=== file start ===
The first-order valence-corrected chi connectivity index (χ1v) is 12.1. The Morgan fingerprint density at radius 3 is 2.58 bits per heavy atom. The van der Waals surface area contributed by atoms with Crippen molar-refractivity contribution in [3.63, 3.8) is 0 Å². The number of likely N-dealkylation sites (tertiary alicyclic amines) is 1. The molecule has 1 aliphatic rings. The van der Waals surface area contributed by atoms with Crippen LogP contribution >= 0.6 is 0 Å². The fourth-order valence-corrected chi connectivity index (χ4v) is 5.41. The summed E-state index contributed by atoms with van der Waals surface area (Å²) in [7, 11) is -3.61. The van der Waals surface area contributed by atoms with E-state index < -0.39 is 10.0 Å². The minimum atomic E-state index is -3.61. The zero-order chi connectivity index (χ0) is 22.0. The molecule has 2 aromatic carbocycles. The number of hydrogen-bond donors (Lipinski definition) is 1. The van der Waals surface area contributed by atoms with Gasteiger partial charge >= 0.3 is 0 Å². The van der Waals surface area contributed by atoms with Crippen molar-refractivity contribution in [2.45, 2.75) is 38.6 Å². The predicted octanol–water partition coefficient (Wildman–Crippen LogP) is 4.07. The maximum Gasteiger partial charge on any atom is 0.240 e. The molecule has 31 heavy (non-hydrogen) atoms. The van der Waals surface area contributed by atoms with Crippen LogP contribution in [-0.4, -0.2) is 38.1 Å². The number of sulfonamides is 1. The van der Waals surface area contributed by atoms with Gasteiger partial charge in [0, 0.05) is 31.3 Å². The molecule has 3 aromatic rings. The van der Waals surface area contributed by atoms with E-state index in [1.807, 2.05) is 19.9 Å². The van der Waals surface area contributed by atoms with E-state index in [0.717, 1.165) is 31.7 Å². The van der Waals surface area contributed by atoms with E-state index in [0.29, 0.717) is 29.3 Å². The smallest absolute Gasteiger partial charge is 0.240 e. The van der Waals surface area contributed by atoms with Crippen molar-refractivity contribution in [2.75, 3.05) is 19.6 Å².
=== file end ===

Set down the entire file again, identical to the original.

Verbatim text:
The first-order valence-corrected chi connectivity index (χ1v) is 12.1. The Morgan fingerprint density at radius 3 is 2.58 bits per heavy atom. The van der Waals surface area contributed by atoms with Crippen molar-refractivity contribution in [3.63, 3.8) is 0 Å². The number of likely N-dealkylation sites (tertiary alicyclic amines) is 1. The molecule has 1 aliphatic rings. The van der Waals surface area contributed by atoms with Crippen LogP contribution >= 0.6 is 0 Å². The fourth-order valence-corrected chi connectivity index (χ4v) is 5.41. The summed E-state index contributed by atoms with van der Waals surface area (Å²) in [7, 11) is -3.61. The van der Waals surface area contributed by atoms with E-state index < -0.39 is 10.0 Å². The minimum atomic E-state index is -3.61. The zero-order chi connectivity index (χ0) is 22.0. The molecule has 2 aromatic carbocycles. The number of hydrogen-bond donors (Lipinski definition) is 1. The van der Waals surface area contributed by atoms with Gasteiger partial charge >= 0.3 is 0 Å². The van der Waals surface area contributed by atoms with Crippen molar-refractivity contribution in [2.45, 2.75) is 38.6 Å². The predicted octanol–water partition coefficient (Wildman–Crippen LogP) is 4.07. The maximum Gasteiger partial charge on any atom is 0.240 e. The molecule has 31 heavy (non-hydrogen) atoms. The van der Waals surface area contributed by atoms with Crippen LogP contribution in [-0.4, -0.2) is 38.1 Å². The number of sulfonamides is 1. The van der Waals surface area contributed by atoms with Gasteiger partial charge in [0, 0.05) is 31.3 Å². The molecule has 3 aromatic rings. The van der Waals surface area contributed by atoms with E-state index in [1.807, 2.05) is 19.9 Å². The van der Waals surface area contributed by atoms with E-state index in [0.717, 1.165) is 31.7 Å². The van der Waals surface area contributed by atoms with E-state index in [0.29, 0.717) is 29.3 Å². The smallest absolute Gasteiger partial charge is 0.240 e. The van der Waals surface area contributed by atoms with Crippen molar-refractivity contribution in [2.75, 3.05) is 19.6 Å².